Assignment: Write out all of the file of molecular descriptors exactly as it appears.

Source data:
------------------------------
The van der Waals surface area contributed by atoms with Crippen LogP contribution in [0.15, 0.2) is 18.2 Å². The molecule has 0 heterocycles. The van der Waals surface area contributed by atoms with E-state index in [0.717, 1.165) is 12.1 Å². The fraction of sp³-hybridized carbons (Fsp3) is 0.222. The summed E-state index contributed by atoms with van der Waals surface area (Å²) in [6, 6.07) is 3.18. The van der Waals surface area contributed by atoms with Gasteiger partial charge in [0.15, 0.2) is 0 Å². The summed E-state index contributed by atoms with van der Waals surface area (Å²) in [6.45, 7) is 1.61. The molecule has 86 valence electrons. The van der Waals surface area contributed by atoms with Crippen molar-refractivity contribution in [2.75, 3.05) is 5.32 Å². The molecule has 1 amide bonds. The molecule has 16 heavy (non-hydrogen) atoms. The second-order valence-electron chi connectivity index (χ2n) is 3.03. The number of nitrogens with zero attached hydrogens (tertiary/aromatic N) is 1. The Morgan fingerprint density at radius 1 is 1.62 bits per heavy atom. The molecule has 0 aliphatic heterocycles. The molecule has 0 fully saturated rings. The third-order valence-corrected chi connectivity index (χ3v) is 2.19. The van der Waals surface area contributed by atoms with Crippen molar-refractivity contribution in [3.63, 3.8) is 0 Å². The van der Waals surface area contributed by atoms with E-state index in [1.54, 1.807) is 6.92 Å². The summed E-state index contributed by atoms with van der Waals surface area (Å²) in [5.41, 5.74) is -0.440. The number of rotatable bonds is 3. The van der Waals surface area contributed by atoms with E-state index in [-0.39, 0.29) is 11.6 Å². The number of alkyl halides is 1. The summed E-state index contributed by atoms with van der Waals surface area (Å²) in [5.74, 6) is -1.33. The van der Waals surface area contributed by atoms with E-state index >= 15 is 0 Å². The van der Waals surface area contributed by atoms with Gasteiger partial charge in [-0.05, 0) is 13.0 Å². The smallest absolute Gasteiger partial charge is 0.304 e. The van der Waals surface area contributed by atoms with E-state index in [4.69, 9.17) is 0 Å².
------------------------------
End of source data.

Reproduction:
The van der Waals surface area contributed by atoms with Crippen LogP contribution in [0.15, 0.2) is 18.2 Å². The molecule has 0 heterocycles. The van der Waals surface area contributed by atoms with E-state index in [0.717, 1.165) is 12.1 Å². The fraction of sp³-hybridized carbons (Fsp3) is 0.222. The summed E-state index contributed by atoms with van der Waals surface area (Å²) in [6, 6.07) is 3.18. The van der Waals surface area contributed by atoms with Gasteiger partial charge in [0.15, 0.2) is 0 Å². The summed E-state index contributed by atoms with van der Waals surface area (Å²) in [6.45, 7) is 1.61. The molecule has 86 valence electrons. The van der Waals surface area contributed by atoms with Crippen molar-refractivity contribution in [2.75, 3.05) is 5.32 Å². The molecule has 1 amide bonds. The molecule has 16 heavy (non-hydrogen) atoms. The second-order valence-electron chi connectivity index (χ2n) is 3.03. The number of nitrogens with zero attached hydrogens (tertiary/aromatic N) is 1. The Morgan fingerprint density at radius 1 is 1.62 bits per heavy atom. The molecule has 0 aliphatic heterocycles. The molecule has 0 fully saturated rings. The third-order valence-corrected chi connectivity index (χ3v) is 2.19. The van der Waals surface area contributed by atoms with Crippen molar-refractivity contribution in [3.63, 3.8) is 0 Å². The van der Waals surface area contributed by atoms with E-state index in [1.54, 1.807) is 6.92 Å². The summed E-state index contributed by atoms with van der Waals surface area (Å²) in [5.41, 5.74) is -0.440. The number of rotatable bonds is 3. The van der Waals surface area contributed by atoms with E-state index in [-0.39, 0.29) is 11.6 Å². The number of alkyl halides is 1. The summed E-state index contributed by atoms with van der Waals surface area (Å²) in [5.74, 6) is -1.33. The van der Waals surface area contributed by atoms with E-state index >= 15 is 0 Å². The van der Waals surface area contributed by atoms with Gasteiger partial charge in [-0.05, 0) is 13.0 Å². The smallest absolute Gasteiger partial charge is 0.304 e. The van der Waals surface area contributed by atoms with E-state index in [4.69, 9.17) is 0 Å².